I put this together for my games as a generic guest house map – largely because of the reverse heist that we’re doing for the one-shot adventure. Its a town-based guest house with three floors. Five rooms are for guests, while the sixth is a master bedroom for the owner. There is a latrine on the first floor. and a bathroom on the top floor. The whole map is geared for a 39×22 grid which leaves a small border around the whole thing – and the floors go from left to right as they ascend.
There are two doors on the ground floor – one from the garden at the top, and one from the alleyway on the left hand side – and various odds and sods plonked into the map by Dungeon Alchemy. I’ve included a zipfile below with the map jpeg export, original dungeon alchemy file, and the generated text file that defines walls, doors, windows, and light sources for Roll20.
As ever, for Roll20 you import the jpg to the background layer and then, while the dungeon alchemy api script is running, paste the text file contents into chat. That will resize the map and graphic and line up all the walls and features. Let me know what adventures you have with it…
I spent most of yesterday quietly rumbling through a low patch with making maps, watching old Time Team videos, and playing on the XBox in between conversations with people. It was an unashamed day of taking care of myself, and my partners very wisely let me get on with it and made sure I ate properly and didn’t mumble into my beard too much. I ended the day with the beginnings of a migraine (light flashes and loops of a song fragment) but the near total shut down was very much needed.
And so to the map: I was looking at potential lair ideas and followed on from the bridge maps I’ve been experimenting on. There’s always an epic feel to raised areas over a lava field so went with something that could possibly once have been natural and that now shows signs of having been coopted and adapted.
To the right of the map is a fiery magical portal at the top of carved steps coming down onto the broken circle of level ground. Obsidian walls reach down to the cooling lava surface that still puffs with flames and shimmers of heat below. There’s a lit brazier in the middle on top of an obsidian column in the centre of the “donut” and to the north of that, an eldritch obelisk next to a broken altar. There are bundles of books on that and a broken ramshackle bookcase nearby and some scattered timepieces. To the very west lies a tomb slab. Could the old tomb be what this chamber was built for, or was this space found and then repurposed? Perhaps clues are inscribed on the triple-sided obelisk?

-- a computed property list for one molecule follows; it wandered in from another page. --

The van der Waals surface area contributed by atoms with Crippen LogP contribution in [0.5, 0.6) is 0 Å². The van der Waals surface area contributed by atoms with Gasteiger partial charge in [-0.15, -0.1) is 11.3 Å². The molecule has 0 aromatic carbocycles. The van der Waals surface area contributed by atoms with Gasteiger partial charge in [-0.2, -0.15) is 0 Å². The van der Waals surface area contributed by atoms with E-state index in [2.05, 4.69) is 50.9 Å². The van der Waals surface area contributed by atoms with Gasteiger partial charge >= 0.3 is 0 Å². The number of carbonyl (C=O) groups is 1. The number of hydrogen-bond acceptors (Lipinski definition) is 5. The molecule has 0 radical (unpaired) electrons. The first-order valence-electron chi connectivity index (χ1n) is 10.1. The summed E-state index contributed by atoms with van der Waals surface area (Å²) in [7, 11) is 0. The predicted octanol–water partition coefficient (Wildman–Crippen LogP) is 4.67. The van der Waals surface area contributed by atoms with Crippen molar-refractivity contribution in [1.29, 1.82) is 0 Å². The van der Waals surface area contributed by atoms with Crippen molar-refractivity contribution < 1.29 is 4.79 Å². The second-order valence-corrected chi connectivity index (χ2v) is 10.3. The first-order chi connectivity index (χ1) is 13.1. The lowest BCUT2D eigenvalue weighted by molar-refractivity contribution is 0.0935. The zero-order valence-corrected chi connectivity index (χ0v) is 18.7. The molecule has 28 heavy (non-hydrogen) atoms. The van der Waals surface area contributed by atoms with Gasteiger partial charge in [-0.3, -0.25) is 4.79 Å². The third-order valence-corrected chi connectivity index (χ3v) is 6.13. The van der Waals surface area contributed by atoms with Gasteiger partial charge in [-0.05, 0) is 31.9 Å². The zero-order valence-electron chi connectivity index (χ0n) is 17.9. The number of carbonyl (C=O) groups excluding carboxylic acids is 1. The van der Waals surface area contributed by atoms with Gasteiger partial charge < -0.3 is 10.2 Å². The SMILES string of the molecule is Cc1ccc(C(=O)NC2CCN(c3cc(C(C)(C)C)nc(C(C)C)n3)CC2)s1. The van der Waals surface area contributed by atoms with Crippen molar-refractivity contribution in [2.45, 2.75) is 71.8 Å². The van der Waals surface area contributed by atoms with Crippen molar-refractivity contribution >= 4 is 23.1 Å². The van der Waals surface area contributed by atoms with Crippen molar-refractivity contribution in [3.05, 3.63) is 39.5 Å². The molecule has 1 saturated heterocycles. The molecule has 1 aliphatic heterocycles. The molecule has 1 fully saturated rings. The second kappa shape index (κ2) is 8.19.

This chamber could therefore be the last resting place of a buried being whose grave goods contain something the adventurers seek. It could be where a missing field researcher is found, overcome by heat or monsters that must be overcome. Maybe it is the lair of some dark spirit risen from death and seeking some elder knowledge or to overthrow the lands below the volcano, or far above this hidden space.
The map is based on a 30×40 landscape grid but doesn’t have one superimposed so you can import it to a VTT of choice and grid scale that suits you – I’ve assumed five foot per grid square as a standard measurement when planning this. If you use it, have fun! Let me know if you remember and tell me what story you told with it.
There’s definitely a therapeutic aspect to playing in HeroForge alongside the creative exercise of the emergent storytelling. As part of my preparations for the next phase of DDC adventures I’ve been toying with a series of Warforged antagonists, so thought I’d put them up here to give them an airing.
Warforged were introduced to Dungeons & Dragons in the world of Eberron – and are the products of a recently ended continent-wide war. House Cannith looked for ways to bolster armies by reverse engineering old giantish constructs. Somehow during their creation process, the warforged developed souls and a struggle began to be accepted alongside the biological races. One of the treaty conditions at the end of the war was a universal acceptance of the warforged as a people in their own right – something that still sits uneasily in some quarters.